I don’t want to say that there’s no environmental motivation for what I’m doing. While I’m not under the illusion that the cuts in my life will, by themselves, put a dent into climate change, I hold out some hope that I will figure out a way to have a larger impact on climate change. Living this way is potentially educational in that endeavor and could make me more credible to have that kind of impact. Moreover, it could be that developed-world citizens *must* make this magnitude of cuts (and/or make up their carbon footprint in some other way\*\*\*\*\*) for it to even be feasible for renewable energy to scale to cover the world’s energy usage. Something just resonates emotionally with me when I hear Saul make this argument, even though he says it in such a nonchalant way (to see him say it with graphics, start at 46:46 in http://longnow.org/seminars/02009/jan/16/climate-change-recalculated/):
“So you now realize that the 18,000 watts or 17,000 watts in Saul Griffith’s life looks a little like extravagant, because if everyone in the world went from 2,500 watts to 18,000 watts suddenly, we are not going to need to have just Renewistan [Saul’s imaginary planet that produces the world’s 2009 energy consumption, 16 TW, from renewable sources]; we are going to need 6 or 7 Renewistans. That’s not going to scale. So it’s inevitable that China and India bring their power consumption per capita up, and probably we shouldn’t begrudge anyone in the less developed nations to do so. And that sort of means that we [developed-world citizens] have to go down.”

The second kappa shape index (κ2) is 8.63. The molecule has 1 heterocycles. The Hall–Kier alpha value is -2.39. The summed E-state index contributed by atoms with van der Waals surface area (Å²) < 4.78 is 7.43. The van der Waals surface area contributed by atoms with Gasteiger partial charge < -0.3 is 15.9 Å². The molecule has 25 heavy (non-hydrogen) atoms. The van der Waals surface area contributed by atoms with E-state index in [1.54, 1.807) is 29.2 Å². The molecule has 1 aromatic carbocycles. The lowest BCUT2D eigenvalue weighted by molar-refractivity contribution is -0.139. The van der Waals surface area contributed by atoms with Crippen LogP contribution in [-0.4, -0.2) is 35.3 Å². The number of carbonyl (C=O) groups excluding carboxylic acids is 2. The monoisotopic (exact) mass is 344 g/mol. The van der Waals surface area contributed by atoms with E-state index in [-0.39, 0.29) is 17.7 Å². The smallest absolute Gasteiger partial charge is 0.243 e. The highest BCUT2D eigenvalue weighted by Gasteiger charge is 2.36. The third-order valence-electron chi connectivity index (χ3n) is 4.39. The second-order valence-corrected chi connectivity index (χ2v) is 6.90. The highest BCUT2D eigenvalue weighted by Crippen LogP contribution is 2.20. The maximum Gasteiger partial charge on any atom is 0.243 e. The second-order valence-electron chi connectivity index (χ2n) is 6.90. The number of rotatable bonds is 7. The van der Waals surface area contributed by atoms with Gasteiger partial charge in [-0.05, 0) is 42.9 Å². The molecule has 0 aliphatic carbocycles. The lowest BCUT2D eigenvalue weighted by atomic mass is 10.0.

If everyone has to make these cuts, then in particular, I have to make these cuts.
\* This figure possibly includes energy for retail as well, i.e. the energy to keep open the store in which I buy food and stuff. I’m not sure.
\*\* The wish list method: whenever I have the desire to buy something, I put it on a wish list and only buy it if, 30 days later, I still feel I need it.
\*\*\* If you have time, I found the whole talk to be very informative, entertaining and inspiring!
\*\*\*\* Saul created such a calculator called WattzOn at some point before 2009, but I wasn’t able to find the calculator today (in 2019). It used to exist, because I found it on Wayback Machine: https://web.archive.org/web/20120212172149/http://wattzon.com/track-and-monitor; however, the calculator doesn’t seem to be functional on Wayback Machine.
\*\*\*\*\* For example, by planting trees.
As a Philanthropy Fellow for Harvard Effective Altruism, I had the opportunity to get dinner with MIT physicist Max Tegmark and the other Fellows on Tuesday evening. We had a fascinating discussion about existential risks and the reasons that much of the public today does not even think about the destructive potential of such risks as unfriendly artificial intelligence (AI), while just 50 years ago during the Cold War people all over the world actually felt and believed in the real possibility of human extinction. Max noted that the Cuban Missile Crisis and realistic movies about nuclear war (such as TV shows like Threads) played a large role in making the public aware of these threats, which suggests that films about unfriendly AI, the first of which seems to be the upcoming film Transcendence, could spread public awareness about current existential risks.
I also learned a lot about cosmology from Max’s fascinating talk related to his book Our Mathematical Universe; I’ve posted notes for the talk here. If you find the notes interesting, definitely check out his book, which Ben recommends as an excellent read.